With a surface area of over 200 m²/g, Activated alumina is commonly used as a desiccant and a filter of fluoride, arsenic and selenium in drinking water. It is made of aluminium oxide (alumina; Al2O3) and has a very high surface-area-to-weight ratio due to its tunnel-like pores.
Activated alumina is used for several adsorbent and catalyst applications such as the adsorption of catalysts in polyethylene and hydrogen peroxide production. It also acts as a selective adsorbent for chemicals such as arsenic, fluoride, and sulphur removal from gas streams (Claus Catalyst process).
Being highly adsorbent, water vapour in water and gases stick to the Activated Alumina and is trapped inside. Handlers can release the trapped water molecules by heating the desiccant to ~200 °C.
Activated alumina is also widely used to remove fluoride from drinking water, easily reducing fluoride levels from 10.0 ppm (parts per million) to less than 1.0 ppm. The amount of fluoride removed from the water being filtered depends on how long the water actually touches the alumina filter media. With increased alumina, the amount of fluoride left in the filtered water decreases. Lowering the temperature and the pH of the water enables more effective filtering as well, with the ideal pH for being 5.5, which allows for up to a 95% removal rate.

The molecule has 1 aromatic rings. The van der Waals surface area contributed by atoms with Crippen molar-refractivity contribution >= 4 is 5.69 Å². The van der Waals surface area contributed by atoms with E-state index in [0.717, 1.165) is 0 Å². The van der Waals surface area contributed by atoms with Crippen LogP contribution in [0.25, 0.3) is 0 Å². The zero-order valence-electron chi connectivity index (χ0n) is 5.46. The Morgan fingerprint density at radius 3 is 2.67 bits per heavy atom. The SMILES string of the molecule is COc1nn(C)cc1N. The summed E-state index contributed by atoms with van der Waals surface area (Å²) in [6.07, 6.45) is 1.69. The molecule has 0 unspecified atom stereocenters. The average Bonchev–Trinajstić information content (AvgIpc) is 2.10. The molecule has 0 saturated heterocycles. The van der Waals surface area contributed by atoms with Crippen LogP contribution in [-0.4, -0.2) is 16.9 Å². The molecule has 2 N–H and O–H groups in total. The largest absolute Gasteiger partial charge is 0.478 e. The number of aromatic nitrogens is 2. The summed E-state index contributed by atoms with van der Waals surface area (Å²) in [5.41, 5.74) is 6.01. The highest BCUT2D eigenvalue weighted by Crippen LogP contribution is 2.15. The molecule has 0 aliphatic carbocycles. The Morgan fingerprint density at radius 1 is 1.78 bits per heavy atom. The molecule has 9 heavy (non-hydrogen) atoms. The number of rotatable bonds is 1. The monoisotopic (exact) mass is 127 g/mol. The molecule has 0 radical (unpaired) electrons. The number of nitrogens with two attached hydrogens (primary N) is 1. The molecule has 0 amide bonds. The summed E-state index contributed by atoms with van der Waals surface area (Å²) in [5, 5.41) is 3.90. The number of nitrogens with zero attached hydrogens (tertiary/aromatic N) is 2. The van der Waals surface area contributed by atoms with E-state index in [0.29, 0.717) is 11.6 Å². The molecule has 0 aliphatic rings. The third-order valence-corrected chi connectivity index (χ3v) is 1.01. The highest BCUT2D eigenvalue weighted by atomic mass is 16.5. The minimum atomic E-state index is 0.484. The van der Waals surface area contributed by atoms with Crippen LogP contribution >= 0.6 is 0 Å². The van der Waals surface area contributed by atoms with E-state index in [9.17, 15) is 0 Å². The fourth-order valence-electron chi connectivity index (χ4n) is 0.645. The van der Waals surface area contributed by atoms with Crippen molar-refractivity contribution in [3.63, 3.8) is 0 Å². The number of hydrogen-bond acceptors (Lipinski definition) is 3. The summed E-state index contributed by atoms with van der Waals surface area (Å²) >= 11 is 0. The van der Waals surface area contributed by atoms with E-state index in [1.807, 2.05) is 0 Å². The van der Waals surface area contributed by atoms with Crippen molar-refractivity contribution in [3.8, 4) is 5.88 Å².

Activated alumina can also be used in high vacuum applications. It works as a charge material in fore-line traps to prevent oil generated by rotary vane pumps from back streaming into the system.